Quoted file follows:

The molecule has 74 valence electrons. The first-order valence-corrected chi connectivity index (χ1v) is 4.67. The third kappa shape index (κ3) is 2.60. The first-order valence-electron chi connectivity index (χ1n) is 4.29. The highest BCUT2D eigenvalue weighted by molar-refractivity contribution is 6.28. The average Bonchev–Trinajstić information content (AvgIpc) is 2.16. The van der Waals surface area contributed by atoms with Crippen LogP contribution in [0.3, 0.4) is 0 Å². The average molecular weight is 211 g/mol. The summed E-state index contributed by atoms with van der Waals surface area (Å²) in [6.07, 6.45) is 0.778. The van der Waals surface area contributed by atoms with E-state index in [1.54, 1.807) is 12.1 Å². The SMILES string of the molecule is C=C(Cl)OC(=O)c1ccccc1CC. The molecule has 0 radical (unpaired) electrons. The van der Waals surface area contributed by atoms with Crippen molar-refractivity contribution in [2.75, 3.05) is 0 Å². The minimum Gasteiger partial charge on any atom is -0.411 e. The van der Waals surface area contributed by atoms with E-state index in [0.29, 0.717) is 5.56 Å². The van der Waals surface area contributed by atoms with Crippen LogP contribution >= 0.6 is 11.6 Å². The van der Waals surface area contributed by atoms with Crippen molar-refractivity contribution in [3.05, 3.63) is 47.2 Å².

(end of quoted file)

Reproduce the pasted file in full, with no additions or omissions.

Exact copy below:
The molecule has 74 valence electrons. The first-order valence-corrected chi connectivity index (χ1v) is 4.67. The third kappa shape index (κ3) is 2.60. The first-order valence-electron chi connectivity index (χ1n) is 4.29. The highest BCUT2D eigenvalue weighted by molar-refractivity contribution is 6.28. The average Bonchev–Trinajstić information content (AvgIpc) is 2.16. The van der Waals surface area contributed by atoms with Crippen LogP contribution in [0.3, 0.4) is 0 Å². The average molecular weight is 211 g/mol. The summed E-state index contributed by atoms with van der Waals surface area (Å²) in [6.07, 6.45) is 0.778. The van der Waals surface area contributed by atoms with E-state index in [1.54, 1.807) is 12.1 Å². The SMILES string of the molecule is C=C(Cl)OC(=O)c1ccccc1CC. The molecule has 0 radical (unpaired) electrons. The van der Waals surface area contributed by atoms with Crippen molar-refractivity contribution in [2.75, 3.05) is 0 Å². The minimum Gasteiger partial charge on any atom is -0.411 e. The van der Waals surface area contributed by atoms with E-state index in [0.29, 0.717) is 5.56 Å². The van der Waals surface area contributed by atoms with Crippen LogP contribution >= 0.6 is 11.6 Å². The van der Waals surface area contributed by atoms with Crippen molar-refractivity contribution in [3.05, 3.63) is 47.2 Å².